But I wonder if I am putting too much of my problems and stress on my dogs. I wonder if I am burdening them emotionally; I know that I am leaning on them more heavily now than ever. My relationships with them have become more intense; which is both therapeutic and terrifying. On one hand, they are the perfect therapists: they will never take what you told them in strict confidence, and throw it back in your face during a fight; they will never think your crazy; and they will never share your secrets with another living soul. But although they are helping me emotionally and spiritually, there are just some things that they cannot, and will not ever be able to do. This is when the fear sets in. Although our relationships with dogs are as intimate (or maybe more intimate) than our relationships with the closest people in our lives, our dogs dependence comes back to haunt us. Not only will they not be able to drive you to a hospital, sit with you while you lay sick in your bed, or offer you encouragement before a major procedure, but they will sometimes make the already difficult situation a little more complex. Some one will need to take on the duty of caring for them while you are unable to. You are now depending on people: friends, family and strangers (doctors and nurses) for support both in the hospital and out. It is a tough pill to swallow. The beings that fill in the "love void" when all of those people are busy leading their own lives (and rightly so) in between the crises that arise, are suddenly banned from your side. Even if you are in a small local hospital that allows the patients pets to visit, there will still be limitations. Your dogs cannot drive; they will need a ride to and from their visit. They also will not be able to stay all day; even if the hospital were to permit it, you may be to weak or unstable to be taking care of their potty needs.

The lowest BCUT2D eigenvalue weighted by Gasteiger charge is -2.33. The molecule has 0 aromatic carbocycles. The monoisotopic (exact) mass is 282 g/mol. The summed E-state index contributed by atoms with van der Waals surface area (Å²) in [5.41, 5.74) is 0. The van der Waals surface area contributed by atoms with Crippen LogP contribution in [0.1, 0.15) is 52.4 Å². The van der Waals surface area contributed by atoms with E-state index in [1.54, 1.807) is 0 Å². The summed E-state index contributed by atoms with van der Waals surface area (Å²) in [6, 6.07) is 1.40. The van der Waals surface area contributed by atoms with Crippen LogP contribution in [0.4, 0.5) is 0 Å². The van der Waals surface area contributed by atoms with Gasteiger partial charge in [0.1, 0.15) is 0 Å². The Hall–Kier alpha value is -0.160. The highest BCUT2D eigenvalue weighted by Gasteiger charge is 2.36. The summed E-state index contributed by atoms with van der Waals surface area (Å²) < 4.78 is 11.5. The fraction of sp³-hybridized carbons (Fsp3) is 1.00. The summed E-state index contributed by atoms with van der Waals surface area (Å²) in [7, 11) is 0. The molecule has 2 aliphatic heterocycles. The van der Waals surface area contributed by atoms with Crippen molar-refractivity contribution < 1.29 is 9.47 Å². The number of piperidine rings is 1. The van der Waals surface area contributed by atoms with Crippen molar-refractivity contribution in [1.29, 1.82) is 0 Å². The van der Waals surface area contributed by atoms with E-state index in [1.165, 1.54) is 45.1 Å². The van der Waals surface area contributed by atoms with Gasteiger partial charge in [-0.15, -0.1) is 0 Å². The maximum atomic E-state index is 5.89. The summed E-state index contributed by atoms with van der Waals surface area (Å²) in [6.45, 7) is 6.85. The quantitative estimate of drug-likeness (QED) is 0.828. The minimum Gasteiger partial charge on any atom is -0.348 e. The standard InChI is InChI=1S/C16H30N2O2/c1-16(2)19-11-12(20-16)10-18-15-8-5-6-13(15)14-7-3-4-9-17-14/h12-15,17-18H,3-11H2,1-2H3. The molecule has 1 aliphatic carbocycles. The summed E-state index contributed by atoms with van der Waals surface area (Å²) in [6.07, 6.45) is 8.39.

So what are we, myself and the people in similar positions, to do? On one hand, we find ourselves drawing more closely and becoming more dependant on our pets, but on the other we are unable to truly have them close by when we truly need them. It seems to be a delicate balance; a balance that I am really struggling to find. I have never been able to be really close to people. Even friends that I have had for years I have drifted from. It seems that once the physical distance grows, the emotional distance does too. And I know that I alone am to blame for this ever growing rift. I feel uncomfortable and unreachable by people because I feel so different and out of place. My interests vary so greatly from my other friends that I find myself in a heightened state of anxiety when I am with them and unable to really be myself. The person who wants to talk dogs. The person who wants to talk about MY dogs. Again, I know that this is all crazy. My true friends and close family would of course listen to all I have to say. I know that they do love me for who I am. But the social anxiety that I have when I feel like people are making fun of me, or not taking me seriously is enough to induce a panic attack.